Golf

Wie tries new tack with her putting

Michelle Wie has adopted a distinctive putting stroke.
GolfWeek Beth Ann Baldry
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PHOENIX

The LPGA Tour on Thursday kicked off 2013 for a second time. It’s the first time American golf fans can watch Round 1 of an LPGA Tour event live on television. The first time they can comment on Twitter about Paula Creamer’s bumble-bee outfit or see Michelle Wie’s uber awkward putting posture in person.

(It’s even more shocking than what you see on TV.)

The RR Donnelley Founders Cup, a tribute to the women who started this tour in 1950, is the start of the LPGA Tour’s domestic schedule. In order to greet the game’s newest generation, three LPGA founders were seated behind the 18th green: Louise Suggs, Shirley Spork and Marilynn Smith. Pioneers Joanne Carner and Carol Mann were also on hand for autographs and comic relief.

Here are Five Things from the desert:

1. Starting hot

Ai Miyazato shot 30 on the back nine at Wildfire Golf Club to notch a tournament-record 9-under 63 on a warm spring day. No one would ever guess it was snowing last week in Phoenix, given that temperatures now are in the 90s and scores in the 60s.

Miyazato went birdie-eagle-birdie-eagle on Nos. 14-17 to close out her round. She hit 13 greens and had 23 putts.

“I just had a good feeling this morning,” said Miyazato, who has a house in Phoenix where she works with Vision54 mental gurus Pia Nilsson and Lynn Marriott.

Miyazato was one of three players (along with Suzann Pettersen and Paula Creamer) involved in a five-car pileup in Thailand several weeks ago.

She withdrew from Singapore as a precautionary measure and went back to Japan.

“I think I had a nice time off, and now I feel fine,” Miyazato said.

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Creamer, however, has two discs in her neck that are out of place, and her right shoulder is tight from hitting against the dashboard. She gets soft-tissue therapy two times a day.

“It could’ve been so much worse,” said Creamer, who opened with a 69.

2. Wie on the greens

When it comes to putting woes, Beth Daniel knows players will try anything to get out of a funk. The Hall of Famer went through the dreaded yips several times in her own career.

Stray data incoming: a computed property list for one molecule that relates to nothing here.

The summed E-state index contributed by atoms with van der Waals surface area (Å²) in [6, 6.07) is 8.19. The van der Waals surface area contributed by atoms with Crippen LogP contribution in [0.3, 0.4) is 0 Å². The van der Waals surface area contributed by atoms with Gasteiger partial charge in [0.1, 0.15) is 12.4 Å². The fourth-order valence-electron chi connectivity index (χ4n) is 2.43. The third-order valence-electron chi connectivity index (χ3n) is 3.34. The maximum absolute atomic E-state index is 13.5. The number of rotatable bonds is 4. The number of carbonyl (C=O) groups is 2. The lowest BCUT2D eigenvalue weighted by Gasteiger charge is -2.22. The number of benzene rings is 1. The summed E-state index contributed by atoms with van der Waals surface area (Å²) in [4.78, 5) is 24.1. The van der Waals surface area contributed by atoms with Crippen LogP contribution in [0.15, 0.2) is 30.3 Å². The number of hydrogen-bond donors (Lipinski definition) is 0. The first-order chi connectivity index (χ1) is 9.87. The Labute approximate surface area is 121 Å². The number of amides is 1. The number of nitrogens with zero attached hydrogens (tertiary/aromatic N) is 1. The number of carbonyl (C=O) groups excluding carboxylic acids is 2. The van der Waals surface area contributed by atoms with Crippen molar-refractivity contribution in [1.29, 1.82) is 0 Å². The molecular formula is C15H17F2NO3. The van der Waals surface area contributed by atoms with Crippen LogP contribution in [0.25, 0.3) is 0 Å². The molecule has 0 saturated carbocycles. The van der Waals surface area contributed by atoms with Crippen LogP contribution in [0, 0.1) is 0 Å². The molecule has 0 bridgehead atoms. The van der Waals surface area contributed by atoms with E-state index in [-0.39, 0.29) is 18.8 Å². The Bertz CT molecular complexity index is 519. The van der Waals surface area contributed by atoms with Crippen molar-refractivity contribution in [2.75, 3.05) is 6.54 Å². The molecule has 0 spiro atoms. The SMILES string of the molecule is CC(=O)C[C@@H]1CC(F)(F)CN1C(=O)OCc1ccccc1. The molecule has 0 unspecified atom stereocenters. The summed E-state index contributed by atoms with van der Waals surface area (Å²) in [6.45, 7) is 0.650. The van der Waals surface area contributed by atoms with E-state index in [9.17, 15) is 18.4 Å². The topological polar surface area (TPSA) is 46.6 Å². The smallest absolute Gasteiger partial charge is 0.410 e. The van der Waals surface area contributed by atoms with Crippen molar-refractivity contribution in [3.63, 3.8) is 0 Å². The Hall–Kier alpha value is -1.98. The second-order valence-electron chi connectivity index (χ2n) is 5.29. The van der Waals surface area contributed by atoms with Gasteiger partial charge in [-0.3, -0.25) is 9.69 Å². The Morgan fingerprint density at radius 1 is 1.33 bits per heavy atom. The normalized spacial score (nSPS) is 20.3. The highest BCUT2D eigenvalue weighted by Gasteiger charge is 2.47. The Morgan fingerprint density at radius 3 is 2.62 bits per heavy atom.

Watching Michelle Wie putt bent over from her waist at a 90-degree angle, however, is something Daniel has never seen before. She worries about the stress Wie is putting on her lower spine and whether or not she can actually see the line from that angle.

“People ask me how to get over the yips,” said Daniel. “You basically have to change the history of what you’re doing. That’s why you see people change putting grips, because they don’t have a history of missing left-hand low. . . . And she has been through a lot of stuff already.”

Wie had 33 putts in Round 1 at Wildfire Golf Club and shot 2-over 74. Safe to say, she’s still searching.

3. From bad to good

Candie Kung opened with a 6-under 66 despite hitting two shots on the club face.

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“I have absolutely no idea how those balls went in,” Kung said, “but I was able to miss my shot close to the hole.” Kung said she planned to go the range to “work it out.”

Brittany Lang matched Kung’s number but had very different things to say about her round, calling it “extremely easy.”

She birdied all the par 5s and hit 16 of 18 greens.

The LPGA debuted a new player guide this year, and in it, Lang notes she was a “bad kid” growing up. When asked to elaborate, Lang said she didn’t have any stories.

“Everybody who knew me growing up tells me that I was awful,” she said.

Can’t imagine her parents complain too much now.

4. Nothing but a number

Juli Inkster, the ageless wonder, opened with a 4-under 68 in Phoenix. The 52-year-old plans to play a full schedule this year. She’s not really interested in talking about her age or the Solheim Cup, but close friend and US captain Meg Mallon said that if Inkster qualified on points, she’d play. Even if Inkster says otherwise.

Wouldn’t that be fun?

5. New No. 1 in town?

Both Stacy Lewis and Na Yeon Choi could overtake Yani Tseng in the rankings this week if either wins. Tseng has been ranked No. 1 for 109 weeks.

If Lewis wins and Tseng finishes third or worse, then Lewis tops Tseng. If Choi wins and Tseng finishes fourth or worse, then Choi will be No. 1.

When a reporter told Lewis, who is paired with Tseng the first two rounds, that she had a chance of becoming No. 1 this week, she jokingly put a finger in each ear and said la-la-la.

No pressure.

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